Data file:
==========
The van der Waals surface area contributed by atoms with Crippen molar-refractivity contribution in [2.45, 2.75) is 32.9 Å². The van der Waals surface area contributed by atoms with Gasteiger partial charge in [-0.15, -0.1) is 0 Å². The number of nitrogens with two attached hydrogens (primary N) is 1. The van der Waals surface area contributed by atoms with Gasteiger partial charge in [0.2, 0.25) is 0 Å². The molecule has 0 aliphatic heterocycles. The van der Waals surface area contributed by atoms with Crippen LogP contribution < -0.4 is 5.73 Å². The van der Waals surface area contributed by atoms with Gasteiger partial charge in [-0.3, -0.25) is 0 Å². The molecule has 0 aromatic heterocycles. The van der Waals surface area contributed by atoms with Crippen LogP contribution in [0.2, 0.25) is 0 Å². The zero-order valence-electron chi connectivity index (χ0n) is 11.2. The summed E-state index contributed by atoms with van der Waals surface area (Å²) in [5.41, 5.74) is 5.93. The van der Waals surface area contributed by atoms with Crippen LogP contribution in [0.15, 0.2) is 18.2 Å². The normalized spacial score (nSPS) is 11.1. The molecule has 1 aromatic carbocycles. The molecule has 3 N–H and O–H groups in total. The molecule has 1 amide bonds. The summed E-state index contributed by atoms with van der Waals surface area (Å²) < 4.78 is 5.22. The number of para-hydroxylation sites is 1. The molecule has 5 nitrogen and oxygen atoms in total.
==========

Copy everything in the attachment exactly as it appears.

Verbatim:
The van der Waals surface area contributed by atoms with Crippen molar-refractivity contribution in [2.45, 2.75) is 32.9 Å². The van der Waals surface area contributed by atoms with Gasteiger partial charge in [-0.15, -0.1) is 0 Å². The number of nitrogens with two attached hydrogens (primary N) is 1. The van der Waals surface area contributed by atoms with Gasteiger partial charge in [0.2, 0.25) is 0 Å². The molecule has 0 aliphatic heterocycles. The van der Waals surface area contributed by atoms with Crippen LogP contribution < -0.4 is 5.73 Å². The van der Waals surface area contributed by atoms with Gasteiger partial charge in [-0.3, -0.25) is 0 Å². The molecule has 0 aromatic heterocycles. The van der Waals surface area contributed by atoms with Crippen LogP contribution in [0.2, 0.25) is 0 Å². The zero-order valence-electron chi connectivity index (χ0n) is 11.2. The summed E-state index contributed by atoms with van der Waals surface area (Å²) in [5.41, 5.74) is 5.93. The van der Waals surface area contributed by atoms with Crippen LogP contribution in [0.15, 0.2) is 18.2 Å². The normalized spacial score (nSPS) is 11.1. The molecule has 1 aromatic carbocycles. The molecule has 3 N–H and O–H groups in total. The molecule has 1 amide bonds. The summed E-state index contributed by atoms with van der Waals surface area (Å²) < 4.78 is 5.22. The number of para-hydroxylation sites is 1. The molecule has 5 nitrogen and oxygen atoms in total.